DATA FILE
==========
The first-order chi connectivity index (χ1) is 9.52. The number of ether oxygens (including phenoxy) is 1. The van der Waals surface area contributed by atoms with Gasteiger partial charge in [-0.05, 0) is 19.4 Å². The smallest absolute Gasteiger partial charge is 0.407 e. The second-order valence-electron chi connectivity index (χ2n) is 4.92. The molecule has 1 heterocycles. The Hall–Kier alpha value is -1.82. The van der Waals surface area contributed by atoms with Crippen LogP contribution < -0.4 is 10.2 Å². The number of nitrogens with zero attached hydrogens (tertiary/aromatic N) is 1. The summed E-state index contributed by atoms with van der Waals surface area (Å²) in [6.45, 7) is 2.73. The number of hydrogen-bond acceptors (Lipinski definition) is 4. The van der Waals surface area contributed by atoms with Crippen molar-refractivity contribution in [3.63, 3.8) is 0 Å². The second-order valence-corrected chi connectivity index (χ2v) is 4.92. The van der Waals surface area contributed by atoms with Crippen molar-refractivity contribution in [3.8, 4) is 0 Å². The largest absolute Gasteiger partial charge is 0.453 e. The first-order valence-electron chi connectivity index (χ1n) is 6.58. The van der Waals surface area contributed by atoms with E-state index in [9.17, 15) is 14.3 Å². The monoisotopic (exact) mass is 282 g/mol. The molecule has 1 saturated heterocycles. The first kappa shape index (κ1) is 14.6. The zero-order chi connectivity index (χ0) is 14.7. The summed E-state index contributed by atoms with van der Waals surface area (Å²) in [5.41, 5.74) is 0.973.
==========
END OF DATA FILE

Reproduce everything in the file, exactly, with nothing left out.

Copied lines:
The first-order chi connectivity index (χ1) is 9.52. The number of ether oxygens (including phenoxy) is 1. The van der Waals surface area contributed by atoms with Gasteiger partial charge in [-0.05, 0) is 19.4 Å². The smallest absolute Gasteiger partial charge is 0.407 e. The second-order valence-electron chi connectivity index (χ2n) is 4.92. The molecule has 1 heterocycles. The Hall–Kier alpha value is -1.82. The van der Waals surface area contributed by atoms with Crippen LogP contribution < -0.4 is 10.2 Å². The number of nitrogens with zero attached hydrogens (tertiary/aromatic N) is 1. The summed E-state index contributed by atoms with van der Waals surface area (Å²) in [6.45, 7) is 2.73. The number of hydrogen-bond acceptors (Lipinski definition) is 4. The van der Waals surface area contributed by atoms with Crippen molar-refractivity contribution in [3.63, 3.8) is 0 Å². The second-order valence-corrected chi connectivity index (χ2v) is 4.92. The van der Waals surface area contributed by atoms with Crippen molar-refractivity contribution in [3.8, 4) is 0 Å². The largest absolute Gasteiger partial charge is 0.453 e. The first-order valence-electron chi connectivity index (χ1n) is 6.58. The van der Waals surface area contributed by atoms with E-state index in [9.17, 15) is 14.3 Å². The monoisotopic (exact) mass is 282 g/mol. The molecule has 1 saturated heterocycles. The first kappa shape index (κ1) is 14.6. The zero-order chi connectivity index (χ0) is 14.7. The summed E-state index contributed by atoms with van der Waals surface area (Å²) in [5.41, 5.74) is 0.973.